Windows 10: "Your PC encountered a problem and needs to restart."

Page 1 of 2 12 LastLast
  1.    2 Weeks Ago #1

    "Your PC encountered a problem and needs to restart."


    I was using my computer today when suddenly a bluescreen message saying "Your PC encountered a problem and needs to restart" popped up. It had some other information and some sort of countdown. I ran into another room to grab my camera to take a picture of the message, but the restart process had already begun by the time I got back.I'm worried about what this could mean. Could there be a serious problem with my system? And could the restart itself have damaged my system?

    I was able to retrieve the following information using the program Bluescreenview:

    ==================================================
    Dump File : 021017-29875-01.dmp
    Crash Time : 2/10/2017 2:47:33 PM
    Bug Check String :
    Bug Check Code : 0x00000124
    Parameter 1 : 00000000`00000000
    Parameter 2 : ffffb00a`7d599038
    Parameter 3 : 00000000`b0800000
    Parameter 4 : 00000000`00060151
    Caused By Driver : hal.dll
    Caused By Address : hal.dll+3627f
    File Description : Hardware Abstraction Layer DLL
    Product Name : Microsoft® Windows® Operating System
    Company : Microsoft Corporation
    File Version : 10.0.14393.206 (rs1_release.160915-0644)
    Processor : x64
    Crash Address : ntoskrnl.exe+14a6f0
    Stack Address 1 :
    Stack Address 2 :
    Stack Address 3 :
    Computer Name :
    Full Path : C:\WINDOWS\Minidump\021017-29875-01.dmp
    Processors Count : 2
    Major Version : 15
    Minor Version : 14393
    Dump File Size : 347,956
    Dump File Time : 2/10/2017 2:49:35 PM
    ==================================================

    Also, here is the zip file that the instructions of this section of the forum say to upload:

    DESKTOP-AVBIS4C-Fri_02_10_2017_162028_08.zip
    Last edited by hbenthow; 2 Weeks Ago at 17:26.
      My System SpecsSystem Spec

  2. philc43's Avatar
    Posts : 2,029
    64bit Win 10 Pro ver 1607 Build 14393.693
       2 Weeks Ago #2

    This error is usually caused by a hardware problem.

    Code:
    WHEA_UNCORRECTABLE_ERROR (124)
    A fatal hardware error has occurred.
    There is rarely enough information in the crash dumps to help so basically the procedure is to test all aspects of your hardware until you find the component that is causing the problem. Look for any obvious problems inside your case such as excessive dust leading to overheating, fans not working, loose connections. Re-seat all memory modules and graphics cards as this tends to help remake any connections that might have become bad.

    Some guidelines follow:



    "Your PC encountered a problem and needs to restart." Diagnostic Tests "Your PC encountered a problem and needs to restart."
     RAM TEST

    Run MemTest86+ to analyse your RAM. MemTest86+ - Test RAM - Windows 10 Forums

    Note   Note


    MemTest86+ needs to be run for at least 8 complete passes for conclusive results. Set it running before you go to bed and leave it overnight. We're looking for zero errors here. Even a single error will indicate RAM failure.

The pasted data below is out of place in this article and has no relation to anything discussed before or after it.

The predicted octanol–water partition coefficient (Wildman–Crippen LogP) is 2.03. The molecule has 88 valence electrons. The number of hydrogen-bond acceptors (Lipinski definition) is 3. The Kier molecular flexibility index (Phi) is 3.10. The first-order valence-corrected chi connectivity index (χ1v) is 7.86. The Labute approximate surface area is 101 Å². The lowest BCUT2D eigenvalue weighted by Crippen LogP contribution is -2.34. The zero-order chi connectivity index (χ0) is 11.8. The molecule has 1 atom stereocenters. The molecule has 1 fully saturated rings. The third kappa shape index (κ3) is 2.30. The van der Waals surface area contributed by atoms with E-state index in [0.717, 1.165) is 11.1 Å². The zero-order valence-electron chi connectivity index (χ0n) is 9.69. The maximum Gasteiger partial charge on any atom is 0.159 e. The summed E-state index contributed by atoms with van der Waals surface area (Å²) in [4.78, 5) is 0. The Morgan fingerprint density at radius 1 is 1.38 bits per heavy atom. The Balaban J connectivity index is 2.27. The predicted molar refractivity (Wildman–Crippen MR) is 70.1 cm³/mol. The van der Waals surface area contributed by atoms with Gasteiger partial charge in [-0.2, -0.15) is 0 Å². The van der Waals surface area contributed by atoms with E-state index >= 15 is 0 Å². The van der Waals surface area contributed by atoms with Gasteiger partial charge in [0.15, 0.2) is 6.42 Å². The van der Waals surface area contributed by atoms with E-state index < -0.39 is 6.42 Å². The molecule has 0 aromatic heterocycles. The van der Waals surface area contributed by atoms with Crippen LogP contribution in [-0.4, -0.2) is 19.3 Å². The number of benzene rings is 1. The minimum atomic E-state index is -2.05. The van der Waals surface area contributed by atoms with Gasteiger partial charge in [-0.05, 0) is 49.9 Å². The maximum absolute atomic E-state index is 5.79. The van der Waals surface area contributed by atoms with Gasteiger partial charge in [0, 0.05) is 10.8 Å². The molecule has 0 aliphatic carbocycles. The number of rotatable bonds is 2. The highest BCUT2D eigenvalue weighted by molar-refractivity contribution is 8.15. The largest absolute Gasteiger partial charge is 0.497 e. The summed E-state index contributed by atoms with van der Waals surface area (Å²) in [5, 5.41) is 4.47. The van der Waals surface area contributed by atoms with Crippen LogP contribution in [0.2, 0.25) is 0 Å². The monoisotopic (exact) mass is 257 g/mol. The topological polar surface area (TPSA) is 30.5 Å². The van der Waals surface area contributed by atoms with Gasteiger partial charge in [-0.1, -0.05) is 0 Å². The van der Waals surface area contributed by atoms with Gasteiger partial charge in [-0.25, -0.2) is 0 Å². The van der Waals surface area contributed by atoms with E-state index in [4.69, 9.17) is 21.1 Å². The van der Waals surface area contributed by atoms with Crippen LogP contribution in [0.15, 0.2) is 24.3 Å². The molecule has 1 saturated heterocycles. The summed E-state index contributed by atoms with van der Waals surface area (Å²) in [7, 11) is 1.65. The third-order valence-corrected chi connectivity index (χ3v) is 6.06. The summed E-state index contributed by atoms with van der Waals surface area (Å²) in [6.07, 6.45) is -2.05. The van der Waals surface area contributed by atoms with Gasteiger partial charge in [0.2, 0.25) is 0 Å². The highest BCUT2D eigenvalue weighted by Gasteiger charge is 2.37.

Make a photo of the result and post it.

     CPU TEST

    Run Prime95 to stress test your CPU. Prime95 - Stress Test Your CPU - Windows 10 Forums

    warning   Warning
    Your CPU temperatures will rise quickly while under this stress test. Keep a keen eye on them and abort the test if overheating occurs.


     GPU TEST

    Run Furmark to test your GPU. Furmark tutorial

    Note   Note
    Run Furmark for around 30 minutes


    warning   Warning
    Your GPU temperatures will rise quickly while Furmark is running. Keep a keen eye on them and abort the test if temperatures rise too high


     HDD TEST

    Run HDTune to
    • check the health,
    • scan for errors, no quick scan but full scan
    • run a benchmark.
      My System SpecsSystem Spec

  3.    2 Weeks Ago #3

    philc43 said: View Post
    This error is usually caused by a hardware problem.
    Do the tests you mentioned have to be run in any particular order? Also, can I use CHKDSK and/or Western Digital Data Lifeguard instead of HDTune to test my hard drives?

    Also, is it possibly relevant that I recently (only three days before this error happened) hooked my computer up to a new Uninterruptible Power Supply that includes a USB cable that hooks it to the computer and a software program (called PowerChute) that allows the user to monitor the UPS through the program and the UPS to tell the computer to shut off if power has been out for too long? That's the only recent hardware change I've made.

    The only other relevant thing I can think of is that I was using programs that used a lot of RAM about half an hour before the error happened (although not at the precise time it happened, as far as I can tell).
      My System SpecsSystem Spec

  4. philc43's Avatar
    Posts : 2,029
    64bit Win 10 Pro ver 1607 Build 14393.693
       2 Weeks Ago #4

    You can run the tests in any order. Chkdsk is a good one to run and if you have the manufacturer diagnostic tests that is good too.

    The UPS may just be coincidence but try running with the UPS software uninstalled and see if it makes a difference.
      My System SpecsSystem Spec

  5.    1 Week Ago #5

    philc43 said: View Post
    You can run the tests in any order. Chkdsk is a good one to run and if you have the manufacturer diagnostic tests that is good too.
    I ran MemTest86 for over 24 hours (11 passes) and never got any errors.

    I then ran Prime95, and also got no errors.

    Furmark, ditto.

    I ran the long test of the Western Digital Data Lifeguard program, and likewise got no errors. I could run CHKDSK, but I doubt I'd get any errors (I ran it not long ago, and my hard drive is very new).

    I don't think it's a problem with my hardware.

    The UPS may just be coincidence but try running with the UPS software uninstalled and see if it makes a difference.
    I'm not sure how tell tell whether a difference has been made, as I don't know if the issue was a one-off or evidence of a continuing problem. I haven't gotten again it since it first happened.

    However, I think I'll use Macrium Reflect to perform a system image restoration of my system as it was when I made the last backup before installing PowerChute, and see what happens.

    By the way, do you think it's relevant that when I installed Powerchute, the installer said that it was disabling part of Windows' native power management?
      My System SpecsSystem Spec

  6.    1 Week Ago #6